Ancient Hemlocks of Cook Forest Under Attack
COOKSBURG, Pa. (EYT) – The fight to kill and contain the hemlock woolly adelgid has been in force at Cook Forest and Clear Creek State Parks, and more efforts are underway to contain the insect.
The woolly adelgid is an Asian insect that has killed thousands of hemlock trees in Pennsylvania and is a threat to the Eastern hemlocks in the parks and surrounding areas.
Dale Luthringer, the Environmental Education Specialist at Cook Forest State Park as well as a big tree enthusiast, said efforts at the park have been ongoing since the insect was found in the park in March of 2013.
“Fortunately, we were able to quickly move to start treatments to kill it in May that year, and we’ve been at it every year since,” Luthringer said. “We’ve been able to treat about 5,000 trees, but that’s still just scratching the surface. We have 11 different stands of old-growth hemlocks covering 2,000 acres.”
“Fortunately, we haven’t lost very many hemlocks to it.”
This weekend, the Sawmill Theater will lend a helping hand to the fundraising efforts when it shows a high-definition short film, produced by Wild Excellence Films, about the ancient hemlock trees of Cook Forest which are under attack from the destructive insect that threatens the park’s old growth forest, a National Natural Landmark.
The film “Cathedral: The Fight to Save the Ancient Hemlocks of Cook Forest” covers threats to the forest and effort to combat this invasive insect. It will be shown at 8:00 p.m. on Friday and on Saturday.
The film’s primary purpose is to educate the widest possible audience about this issue, to inspire action, and to raise money for the treatment of the trees.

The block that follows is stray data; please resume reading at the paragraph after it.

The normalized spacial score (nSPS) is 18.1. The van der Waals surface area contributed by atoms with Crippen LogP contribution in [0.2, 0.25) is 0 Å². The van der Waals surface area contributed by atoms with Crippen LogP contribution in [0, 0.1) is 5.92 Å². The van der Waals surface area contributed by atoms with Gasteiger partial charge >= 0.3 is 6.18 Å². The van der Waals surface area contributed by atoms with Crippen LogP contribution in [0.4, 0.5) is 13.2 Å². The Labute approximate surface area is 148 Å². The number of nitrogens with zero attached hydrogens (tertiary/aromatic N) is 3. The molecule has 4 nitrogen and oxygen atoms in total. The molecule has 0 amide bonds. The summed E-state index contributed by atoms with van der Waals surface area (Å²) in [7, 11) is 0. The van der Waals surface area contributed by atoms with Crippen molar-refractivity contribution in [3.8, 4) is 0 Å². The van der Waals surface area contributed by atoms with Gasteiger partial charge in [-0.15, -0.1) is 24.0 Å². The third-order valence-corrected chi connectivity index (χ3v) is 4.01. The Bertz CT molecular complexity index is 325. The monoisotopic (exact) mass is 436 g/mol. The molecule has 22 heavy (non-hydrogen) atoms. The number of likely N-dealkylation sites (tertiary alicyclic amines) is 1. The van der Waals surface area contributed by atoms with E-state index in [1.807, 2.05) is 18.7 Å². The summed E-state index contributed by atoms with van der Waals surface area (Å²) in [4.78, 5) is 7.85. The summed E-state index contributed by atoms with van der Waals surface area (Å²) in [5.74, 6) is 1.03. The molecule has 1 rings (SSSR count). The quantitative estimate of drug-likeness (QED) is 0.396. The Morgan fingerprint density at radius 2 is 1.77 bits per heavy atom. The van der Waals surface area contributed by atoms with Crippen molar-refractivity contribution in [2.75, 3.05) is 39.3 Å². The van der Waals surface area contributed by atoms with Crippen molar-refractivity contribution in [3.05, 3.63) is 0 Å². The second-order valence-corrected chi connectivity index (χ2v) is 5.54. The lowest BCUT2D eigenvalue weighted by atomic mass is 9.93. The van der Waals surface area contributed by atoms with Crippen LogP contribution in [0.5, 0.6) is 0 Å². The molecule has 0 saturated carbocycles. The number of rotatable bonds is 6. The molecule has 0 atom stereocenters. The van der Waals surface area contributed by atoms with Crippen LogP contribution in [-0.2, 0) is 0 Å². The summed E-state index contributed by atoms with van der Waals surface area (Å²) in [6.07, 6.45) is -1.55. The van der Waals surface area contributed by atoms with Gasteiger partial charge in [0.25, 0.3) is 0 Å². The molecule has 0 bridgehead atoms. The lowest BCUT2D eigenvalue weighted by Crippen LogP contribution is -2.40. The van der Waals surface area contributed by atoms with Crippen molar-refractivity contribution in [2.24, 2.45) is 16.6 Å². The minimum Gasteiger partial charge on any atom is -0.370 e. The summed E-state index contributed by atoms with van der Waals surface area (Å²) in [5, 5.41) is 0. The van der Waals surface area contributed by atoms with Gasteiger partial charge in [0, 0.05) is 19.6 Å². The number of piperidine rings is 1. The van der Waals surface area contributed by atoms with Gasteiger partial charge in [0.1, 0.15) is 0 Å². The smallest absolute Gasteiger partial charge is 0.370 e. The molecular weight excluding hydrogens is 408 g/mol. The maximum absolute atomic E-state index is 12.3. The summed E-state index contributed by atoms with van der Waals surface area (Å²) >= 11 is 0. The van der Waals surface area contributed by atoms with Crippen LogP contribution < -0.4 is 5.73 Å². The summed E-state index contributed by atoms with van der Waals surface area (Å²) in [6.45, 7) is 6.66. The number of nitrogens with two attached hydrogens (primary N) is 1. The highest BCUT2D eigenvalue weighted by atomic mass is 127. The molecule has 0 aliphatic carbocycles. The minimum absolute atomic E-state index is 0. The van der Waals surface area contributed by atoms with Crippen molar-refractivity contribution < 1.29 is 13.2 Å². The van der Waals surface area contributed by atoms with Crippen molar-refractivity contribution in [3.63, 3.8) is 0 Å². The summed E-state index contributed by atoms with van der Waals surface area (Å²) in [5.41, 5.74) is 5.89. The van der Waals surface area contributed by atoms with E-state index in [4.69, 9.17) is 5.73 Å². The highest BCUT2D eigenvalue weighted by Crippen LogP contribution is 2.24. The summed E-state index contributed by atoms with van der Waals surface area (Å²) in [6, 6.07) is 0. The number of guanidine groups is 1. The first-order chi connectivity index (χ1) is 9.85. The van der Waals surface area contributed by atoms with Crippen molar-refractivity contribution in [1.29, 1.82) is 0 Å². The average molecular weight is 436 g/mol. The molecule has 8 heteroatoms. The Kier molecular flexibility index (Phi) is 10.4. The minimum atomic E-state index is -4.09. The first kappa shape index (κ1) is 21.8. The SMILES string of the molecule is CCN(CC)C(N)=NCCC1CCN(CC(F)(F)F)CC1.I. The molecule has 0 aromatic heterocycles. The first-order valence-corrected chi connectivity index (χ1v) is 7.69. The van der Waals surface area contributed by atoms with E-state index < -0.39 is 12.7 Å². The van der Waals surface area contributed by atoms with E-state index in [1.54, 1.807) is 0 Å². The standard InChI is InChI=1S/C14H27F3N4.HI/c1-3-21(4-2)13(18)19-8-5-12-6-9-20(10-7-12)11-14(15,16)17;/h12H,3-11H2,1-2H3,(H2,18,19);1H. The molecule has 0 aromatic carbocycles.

The admission is $15.00, and the money raised from the showings will be donated to the PA Parks and Forest Foundation https://paparksandforests.org, so it can help fund treatment and education efforts.
Tickets can be purchased here.
Luthringer said one of the difficulties of fighting the insect is getting people to realize why it’s important.
“If it were to get out of control and kill thousands of trees here, it would be very bad for many reasons,” Luthringer said. “Most of our cold-water streams are shaded by hemlocks, and if we end up with a bunch of dead trees, those streams could see a temperature increase of 5 to 7 degrees.”
“That affects the aquatic life that lives there, which affects the trout that live there, so trout fishermen should care about it.”
“The other problem is the appearance of thousands of dead trees. The woolly adelgid has decimated the hemlocks in the Great Smoky Mountains, particularly along the Blue Ridge Parkway. It’s not something we want to have happen here.”
DCNR has embarked on a two-pronged treatment effort http://www.dcnr.state.pa.us/forestry/index.aspx that relies on the selective application of insecticides and the release of predatory beetles.
“The other thing is that private landowners can treat their trees. They can get the chemical and do this themselves. It’s much cheaper than waiting to have a dead tree that needs cut down, which can cost thousands of dollars,” Luthringer said. “As for the money we receive for treatment, it varies from year to year. We are grateful for what we get, but it can be a challenge to do what needs done.”
Luthringer talked about the predatory beetles that will kill the adelgids.
“We’d like to get the western strain, which is more capable of surviving here and doing its job to eliminate the adelgids. It is a more permanent solution as opposed to continuing to keep applying the chemicals,” Luthringer said.
DCNR has partnered with the USDA Forest Service, The Nature Conservancy, and other interested organizations to implement an eastern hemlock management plan for northwestern Pennsylvania.
Also, the bureau has completed a hemlock conservation plan for the state.
“We’re not sitting back and doing nothing,” Luthringer said. “It’s not hopeless, but people have to want to get involved and want to help.”
The 8,500-acre Cook Forest State Park and 3,136-acre Clarion River Lands lie in scenic northwestern Pennsylvania. Known for its stands of old growth forest, the park’s Forest Cathedral of towering white pines and hemlocks is a National Natural Landmark.
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